Engineering careers are far and few between in the United States. The Labor Department in the country said that only 38,000 jobs across all industries were added in the last month which would be the lowest growth numbers in the last five and a half years.
The industries that particularly struggled to employ any new employees were engineering fields. Construction, manufacturing, oil and gas industries saw the biggest losses in May. Capital Economics Chief economist, Paul Ashworth said: "The weakness in May's payrolls was widespread. Manufacturing lost 10,000 jobs, construction shed 15,000 jobs and temporary help fell by 21,000. A June rate hike from the Fed is now very unlikely."
"The bad news with this jobs report is that if the U.S. slows, that means Dallas will slow, which has really been the anchor for growth. The parts of Texas that have been growing the fastest and doing well despite the energy bust will be impacted by any slowing of the national economy," said Pia Orrenius, an economist at the Dallas Federal Reserve, talking to the Houston Chronicle.
The data gathered suggests that 207,000 jobs have been lost in America since September 2014. Mining and logging industries recently contributed 10,000 losses to that number.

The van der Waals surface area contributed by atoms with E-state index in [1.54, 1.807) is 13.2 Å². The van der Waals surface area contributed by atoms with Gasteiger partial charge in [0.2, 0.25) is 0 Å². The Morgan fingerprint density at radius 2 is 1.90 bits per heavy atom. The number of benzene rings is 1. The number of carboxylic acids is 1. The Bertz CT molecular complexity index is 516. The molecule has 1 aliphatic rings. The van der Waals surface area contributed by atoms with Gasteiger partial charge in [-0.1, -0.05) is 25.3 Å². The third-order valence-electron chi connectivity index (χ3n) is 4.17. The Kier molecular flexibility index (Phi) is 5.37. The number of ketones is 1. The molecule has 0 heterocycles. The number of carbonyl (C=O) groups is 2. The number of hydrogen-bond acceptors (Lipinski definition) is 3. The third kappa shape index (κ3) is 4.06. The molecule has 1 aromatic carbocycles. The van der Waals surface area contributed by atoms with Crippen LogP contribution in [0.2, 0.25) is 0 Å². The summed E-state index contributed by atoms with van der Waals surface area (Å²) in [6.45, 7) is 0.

However, TechServe Alliance, a company that offers research into the IT & Engineering Staffing and Solutions industry have said that engineering employment improved across the board by 0.1 percent in April. The researchers pointed out that from April 2015 to April 2016 engineering employment in the United States actually did increase by 0.8 percent, but adding only 21,100 engineering jobs.
"IT employment continued its steady but unremarkable growth in April. On the engineering side, we saw the return of modest growth after ticking down the prior month. While there remains an air of uncertainty, we continue to see hiring in many technical skills sets continue at a solid pace. Employers and the employment market are not monolithic. While we are seeing weak demand in some industries, other industries such as management and technical consulting are showing remarkable strength," said Mark Roberts, CEO of TechServe Alliance.